Analyst Justifies Why Game of Thrones’ Battle of Winterfell is Dark

Despite the accolades that followed Game of Thrones Season 8 Episode 3, many people complained about how they hard to squint at the screen for most part of the battle to see what was happening. That particular edition was so exceptional that it is still being discussed everywhere. In this interesting piece, one of the leading movies analysts in Hollywood, Euan Ferguson, in an article posted on The Guardian, explains why the scenes were dark and how that is actually a factor that expressed professionalism in the production of that episode. Fergusons says despite complaints about how difficult it was to see anything, the epic clash in Games of Thrones was magnificent. You will definitely agree with him after reading this expository piece.

Some people are never happy, never will be, and it’s probably up to those of us who, in the main, are to just let them skulk and glower, although it might be becoming harder in the age of antisocial media when those skulks and glowers are just so loud. True, the 82 minutes of the battle of Winterfell were dark, in every sense, and you had to squint at the screen for at least 40 of those minutes: but we were also being vouchsafed an incredible, wonderfully wrought hour’s banquet of television, more truthfully depicted than any battle scene that (after all) involves giants, dragons and the undead has any right to be.

OK, moaners, I too had to squint at Game of Thrones. And draw the drapes, and wipe some of the cumulative scurf off my corner screen, and become acquaintanced with the finer settings of the other, lost-behind-sofa, remote, which I’ll count as 2019’s spring clean. But, as the producers have said, in fact warned beforehand, the lighting – absence of, rather – was there for a reason: to emphasise the confusion of war, where you’re just never quite sure whose head you’re chopping off or whose axe you might happen to be parrying or fleeing, depending on whether you’re having a good hero day or being the quivering Samwell; and I thought this episode managed, with magnificence, to convey just that. Those stuttering start-stops between reeking flurries of panicked bloodlust and sudden fraught calm. Those silences, hot with heartbeat, straining one’s ears for a scrape of metal on stone; and the eyes, reflecting flamelight on the walls, pregnant with terror.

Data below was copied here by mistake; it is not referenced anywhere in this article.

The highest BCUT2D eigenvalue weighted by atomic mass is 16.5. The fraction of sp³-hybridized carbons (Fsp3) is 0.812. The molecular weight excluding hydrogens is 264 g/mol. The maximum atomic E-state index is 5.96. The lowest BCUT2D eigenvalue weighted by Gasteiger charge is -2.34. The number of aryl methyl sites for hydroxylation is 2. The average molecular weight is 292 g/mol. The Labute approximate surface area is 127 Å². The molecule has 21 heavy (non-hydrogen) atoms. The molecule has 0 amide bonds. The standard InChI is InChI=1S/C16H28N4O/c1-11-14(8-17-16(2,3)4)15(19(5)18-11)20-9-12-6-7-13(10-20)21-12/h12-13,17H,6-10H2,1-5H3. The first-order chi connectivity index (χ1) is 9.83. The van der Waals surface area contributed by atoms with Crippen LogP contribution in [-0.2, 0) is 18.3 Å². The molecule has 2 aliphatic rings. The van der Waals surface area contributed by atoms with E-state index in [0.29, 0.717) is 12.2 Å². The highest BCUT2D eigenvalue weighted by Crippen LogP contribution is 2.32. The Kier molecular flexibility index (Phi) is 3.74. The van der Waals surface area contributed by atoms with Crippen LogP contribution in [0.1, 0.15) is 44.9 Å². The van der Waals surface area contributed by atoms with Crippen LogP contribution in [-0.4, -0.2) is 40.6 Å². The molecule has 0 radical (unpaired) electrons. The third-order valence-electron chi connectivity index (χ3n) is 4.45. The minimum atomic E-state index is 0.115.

The pacing cleverly allowed for a few glorious set pieces, such as (obviously, but still – wowza) Melisandre’s lighting of the Dothraki swords, to be intercut with highly individual tales: Arya’s scuttlings in the candled labyrinths of Winterfell, Theon’s empty-handed scrabbling for the last arrow. Quite a diary day too for little Arya Stark, all growed up now.

All in all, this was a high-water mark in naturalistic, cinematic television: and perhaps the first international water-cooler moment. And enough are still standing to ensure the last three episodes will, rather than any kind of anti-climax, be an enthrallingly personal battle for the throne: the second episode, rich with compromise and reconciliation, has perhaps given us a signposting that all surprises need not be power-crazed or violent. Though there’s still Cersei. My one disappointment last week was the dragons. All that budget! Spent on things… flapping, in the dark. You had one job, dragon! Breathe fire. Light up my life.

Source: The Guardian UK

The Author

Chinenye Nwabueze

He is a Senior Lecturer in the Department of Mass Communication, Chukwuemeka Odumegwu Ojukwu University, COOU, (formerly Anambra State University), Igbariam Campus.

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